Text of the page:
| Latif: 'A strong team in the making'
Sharjah: Pakistan will have history and form firmly on their side in the Sharjah Cup final Thursday, having not lost a one-dayer to Zimbabwe for four-and-a-half years.
Pakistan have won the last 12 decisive encounters and only lost twice in 31 games against the Zimbabweans.
The sides met in the World Cup last month but rain washed out the game, leading to Zimbabwe surprisingly reaching the second round ahead of Pakistan and England.
Both sides have since seen a major change in personnel, with Zimbabwe losing key batsman Andy Flower through retirement.
“The tournament has been a learning process for us,” captain Heath Streak said.
“A victory in the final will certainly boost the morale of players ahead of the tour of England later this month.”
Grant Flower, Andy’s brother and now the team’s leading batsman, crossed the 6,000-run mark in one-dayers during the event.
“We have not been in many finals of late, but I feel we have it in us to win this one,” Flower said.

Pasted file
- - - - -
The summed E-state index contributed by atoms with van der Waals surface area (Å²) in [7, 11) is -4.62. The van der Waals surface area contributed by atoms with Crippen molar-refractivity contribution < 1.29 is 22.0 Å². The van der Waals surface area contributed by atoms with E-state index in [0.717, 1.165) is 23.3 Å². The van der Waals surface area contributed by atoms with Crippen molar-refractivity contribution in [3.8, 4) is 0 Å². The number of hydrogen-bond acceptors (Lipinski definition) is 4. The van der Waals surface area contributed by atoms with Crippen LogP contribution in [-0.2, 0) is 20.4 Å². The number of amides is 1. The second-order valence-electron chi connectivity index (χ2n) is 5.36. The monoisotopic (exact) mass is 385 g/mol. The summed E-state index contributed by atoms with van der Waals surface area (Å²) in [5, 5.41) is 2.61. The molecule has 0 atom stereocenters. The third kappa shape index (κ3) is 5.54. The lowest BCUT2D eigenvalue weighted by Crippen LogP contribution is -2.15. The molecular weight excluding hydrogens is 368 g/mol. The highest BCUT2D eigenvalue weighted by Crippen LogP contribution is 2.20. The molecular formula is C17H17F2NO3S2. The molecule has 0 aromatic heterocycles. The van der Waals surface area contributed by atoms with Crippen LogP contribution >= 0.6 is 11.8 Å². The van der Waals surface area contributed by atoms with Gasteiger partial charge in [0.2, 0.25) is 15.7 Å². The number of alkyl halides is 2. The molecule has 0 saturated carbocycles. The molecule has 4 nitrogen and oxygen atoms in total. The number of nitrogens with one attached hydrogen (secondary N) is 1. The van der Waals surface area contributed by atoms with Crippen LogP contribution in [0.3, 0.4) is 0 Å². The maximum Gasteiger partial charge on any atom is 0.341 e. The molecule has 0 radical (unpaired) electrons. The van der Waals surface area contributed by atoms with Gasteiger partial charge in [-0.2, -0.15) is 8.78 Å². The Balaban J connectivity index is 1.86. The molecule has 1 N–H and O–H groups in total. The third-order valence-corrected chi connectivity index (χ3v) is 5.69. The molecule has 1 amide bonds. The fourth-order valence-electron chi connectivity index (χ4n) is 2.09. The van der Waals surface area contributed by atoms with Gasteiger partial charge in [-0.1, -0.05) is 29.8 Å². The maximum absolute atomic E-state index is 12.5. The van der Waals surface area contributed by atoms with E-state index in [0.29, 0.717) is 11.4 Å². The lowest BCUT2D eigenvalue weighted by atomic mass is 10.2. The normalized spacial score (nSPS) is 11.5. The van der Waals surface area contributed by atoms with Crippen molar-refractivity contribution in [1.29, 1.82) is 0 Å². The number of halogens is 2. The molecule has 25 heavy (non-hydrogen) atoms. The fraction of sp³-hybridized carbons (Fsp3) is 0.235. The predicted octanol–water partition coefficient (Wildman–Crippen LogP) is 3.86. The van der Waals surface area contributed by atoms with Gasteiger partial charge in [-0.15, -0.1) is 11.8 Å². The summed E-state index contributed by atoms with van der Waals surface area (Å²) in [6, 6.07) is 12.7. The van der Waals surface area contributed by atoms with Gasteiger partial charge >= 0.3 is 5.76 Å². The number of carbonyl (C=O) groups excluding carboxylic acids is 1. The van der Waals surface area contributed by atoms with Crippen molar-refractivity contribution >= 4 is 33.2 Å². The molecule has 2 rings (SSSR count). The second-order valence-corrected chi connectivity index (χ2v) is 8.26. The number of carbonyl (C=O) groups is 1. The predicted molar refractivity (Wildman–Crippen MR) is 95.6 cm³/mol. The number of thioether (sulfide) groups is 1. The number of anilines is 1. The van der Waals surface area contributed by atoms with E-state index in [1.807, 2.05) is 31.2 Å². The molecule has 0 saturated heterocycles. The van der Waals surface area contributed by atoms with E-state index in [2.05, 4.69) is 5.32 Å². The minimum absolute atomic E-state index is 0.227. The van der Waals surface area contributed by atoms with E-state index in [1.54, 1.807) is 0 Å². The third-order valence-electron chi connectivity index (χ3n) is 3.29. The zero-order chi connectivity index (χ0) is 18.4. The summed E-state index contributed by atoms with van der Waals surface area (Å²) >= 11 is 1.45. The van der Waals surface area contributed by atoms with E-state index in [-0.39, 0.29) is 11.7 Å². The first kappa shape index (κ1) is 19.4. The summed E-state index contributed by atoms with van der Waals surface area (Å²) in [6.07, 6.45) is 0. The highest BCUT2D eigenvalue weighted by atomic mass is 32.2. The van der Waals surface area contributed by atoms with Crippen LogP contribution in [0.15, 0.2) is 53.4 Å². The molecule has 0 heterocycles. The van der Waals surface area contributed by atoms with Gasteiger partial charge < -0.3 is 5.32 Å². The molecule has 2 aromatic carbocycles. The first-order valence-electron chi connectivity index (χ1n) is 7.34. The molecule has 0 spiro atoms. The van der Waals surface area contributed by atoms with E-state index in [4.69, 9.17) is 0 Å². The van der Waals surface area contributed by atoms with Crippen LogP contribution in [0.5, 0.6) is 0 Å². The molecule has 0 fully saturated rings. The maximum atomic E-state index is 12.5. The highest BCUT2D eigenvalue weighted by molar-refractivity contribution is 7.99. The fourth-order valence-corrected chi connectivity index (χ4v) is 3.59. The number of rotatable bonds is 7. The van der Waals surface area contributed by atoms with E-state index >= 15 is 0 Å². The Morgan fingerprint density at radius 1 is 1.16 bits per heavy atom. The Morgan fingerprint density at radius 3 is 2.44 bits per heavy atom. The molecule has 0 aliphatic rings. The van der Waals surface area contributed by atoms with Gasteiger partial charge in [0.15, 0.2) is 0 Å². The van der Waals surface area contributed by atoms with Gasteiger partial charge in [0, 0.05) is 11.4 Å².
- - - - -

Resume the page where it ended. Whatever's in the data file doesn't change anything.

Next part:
Sri Lanka and Kenya were knocked out of the Sharjah Cup in the first round.
Pakistan dropped eight senior players, including Wasim Akram, Waqar Younis, Saeed Anwar, Inzamam-ul Haq and Shoaib Akhtar after the World Cup.
New skipper Rashid Latif said: “Give us another six to eight months, we will build a very strong team.”
Allrounder Abdul Razzaq and Younis, rested against Kenya, are set to return Thursday.
| Streak: 'Meet a learning process'
Pakistan’s new work ethics and disciplinary rules claimed its first casualty when Mohammed Zahid and Naveed Latif were slapped with a one-match ban by the team management for reporting late at the practice session.
They were not considered for Tuesday’s league match against Kenya because they came late for practice.
Pakistan coach Javed Miandad said the action was aimed at instilling a sense of discipline in the side, especially the younger members.
“These players are not entirely new in the side. They have played for Pakistan. Therefore, it is all the more necessary for them not to flout the rules.